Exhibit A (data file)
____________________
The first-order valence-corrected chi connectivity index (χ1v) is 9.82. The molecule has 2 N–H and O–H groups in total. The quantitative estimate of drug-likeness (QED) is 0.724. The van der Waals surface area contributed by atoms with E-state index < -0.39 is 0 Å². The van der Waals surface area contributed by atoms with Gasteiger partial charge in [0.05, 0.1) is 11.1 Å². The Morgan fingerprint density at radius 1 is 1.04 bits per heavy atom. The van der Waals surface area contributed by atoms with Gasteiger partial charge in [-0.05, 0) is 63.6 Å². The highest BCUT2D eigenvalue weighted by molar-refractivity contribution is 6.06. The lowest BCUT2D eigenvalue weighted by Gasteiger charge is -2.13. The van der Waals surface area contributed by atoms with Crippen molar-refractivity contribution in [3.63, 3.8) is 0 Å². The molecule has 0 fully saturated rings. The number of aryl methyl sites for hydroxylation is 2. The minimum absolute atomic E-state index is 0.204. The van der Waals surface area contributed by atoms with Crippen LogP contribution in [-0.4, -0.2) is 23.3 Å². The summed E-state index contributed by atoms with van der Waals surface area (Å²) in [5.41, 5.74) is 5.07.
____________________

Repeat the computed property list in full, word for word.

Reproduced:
The first-order valence-corrected chi connectivity index (χ1v) is 9.82. The molecule has 2 N–H and O–H groups in total. The quantitative estimate of drug-likeness (QED) is 0.724. The van der Waals surface area contributed by atoms with E-state index < -0.39 is 0 Å². The van der Waals surface area contributed by atoms with Gasteiger partial charge in [0.05, 0.1) is 11.1 Å². The Morgan fingerprint density at radius 1 is 1.04 bits per heavy atom. The van der Waals surface area contributed by atoms with Gasteiger partial charge in [-0.05, 0) is 63.6 Å². The highest BCUT2D eigenvalue weighted by molar-refractivity contribution is 6.06. The lowest BCUT2D eigenvalue weighted by Gasteiger charge is -2.13. The van der Waals surface area contributed by atoms with Crippen molar-refractivity contribution in [3.63, 3.8) is 0 Å². The molecule has 0 fully saturated rings. The number of aryl methyl sites for hydroxylation is 2. The minimum absolute atomic E-state index is 0.204. The van der Waals surface area contributed by atoms with Crippen LogP contribution in [-0.4, -0.2) is 23.3 Å². The summed E-state index contributed by atoms with van der Waals surface area (Å²) in [5.41, 5.74) is 5.07.